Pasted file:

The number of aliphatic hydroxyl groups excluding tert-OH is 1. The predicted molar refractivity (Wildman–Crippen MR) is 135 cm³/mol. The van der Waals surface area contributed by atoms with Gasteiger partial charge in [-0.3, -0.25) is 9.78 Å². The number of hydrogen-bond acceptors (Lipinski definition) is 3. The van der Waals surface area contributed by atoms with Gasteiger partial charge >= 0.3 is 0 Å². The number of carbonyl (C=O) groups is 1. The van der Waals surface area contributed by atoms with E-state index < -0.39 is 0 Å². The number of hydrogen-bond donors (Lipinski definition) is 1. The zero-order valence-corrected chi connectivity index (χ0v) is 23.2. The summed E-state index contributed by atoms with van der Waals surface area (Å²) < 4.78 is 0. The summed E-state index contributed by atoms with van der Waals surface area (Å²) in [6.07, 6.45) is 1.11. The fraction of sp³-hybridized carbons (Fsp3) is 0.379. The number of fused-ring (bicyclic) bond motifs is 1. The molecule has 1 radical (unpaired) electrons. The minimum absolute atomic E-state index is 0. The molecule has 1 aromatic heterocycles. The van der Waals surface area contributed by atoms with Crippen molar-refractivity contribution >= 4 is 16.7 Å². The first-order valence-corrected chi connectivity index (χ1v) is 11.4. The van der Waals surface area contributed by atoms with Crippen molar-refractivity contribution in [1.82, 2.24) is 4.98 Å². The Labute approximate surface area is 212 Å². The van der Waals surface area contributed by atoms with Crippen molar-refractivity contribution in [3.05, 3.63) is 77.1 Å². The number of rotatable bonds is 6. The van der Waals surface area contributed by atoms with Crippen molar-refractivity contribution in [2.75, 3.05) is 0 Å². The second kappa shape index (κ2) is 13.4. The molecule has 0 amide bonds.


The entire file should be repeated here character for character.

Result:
The number of aliphatic hydroxyl groups excluding tert-OH is 1. The predicted molar refractivity (Wildman–Crippen MR) is 135 cm³/mol. The van der Waals surface area contributed by atoms with Gasteiger partial charge in [-0.3, -0.25) is 9.78 Å². The number of hydrogen-bond acceptors (Lipinski definition) is 3. The van der Waals surface area contributed by atoms with Gasteiger partial charge >= 0.3 is 0 Å². The number of carbonyl (C=O) groups is 1. The van der Waals surface area contributed by atoms with E-state index < -0.39 is 0 Å². The number of hydrogen-bond donors (Lipinski definition) is 1. The zero-order valence-corrected chi connectivity index (χ0v) is 23.2. The summed E-state index contributed by atoms with van der Waals surface area (Å²) < 4.78 is 0. The summed E-state index contributed by atoms with van der Waals surface area (Å²) in [6.07, 6.45) is 1.11. The fraction of sp³-hybridized carbons (Fsp3) is 0.379. The number of fused-ring (bicyclic) bond motifs is 1. The molecule has 1 radical (unpaired) electrons. The minimum absolute atomic E-state index is 0. The molecule has 1 aromatic heterocycles. The van der Waals surface area contributed by atoms with Crippen molar-refractivity contribution >= 4 is 16.7 Å². The first-order valence-corrected chi connectivity index (χ1v) is 11.4. The van der Waals surface area contributed by atoms with Crippen molar-refractivity contribution in [1.82, 2.24) is 4.98 Å². The Labute approximate surface area is 212 Å². The van der Waals surface area contributed by atoms with Crippen molar-refractivity contribution in [3.05, 3.63) is 77.1 Å². The number of rotatable bonds is 6. The van der Waals surface area contributed by atoms with Crippen molar-refractivity contribution in [2.75, 3.05) is 0 Å². The second kappa shape index (κ2) is 13.4. The molecule has 0 amide bonds.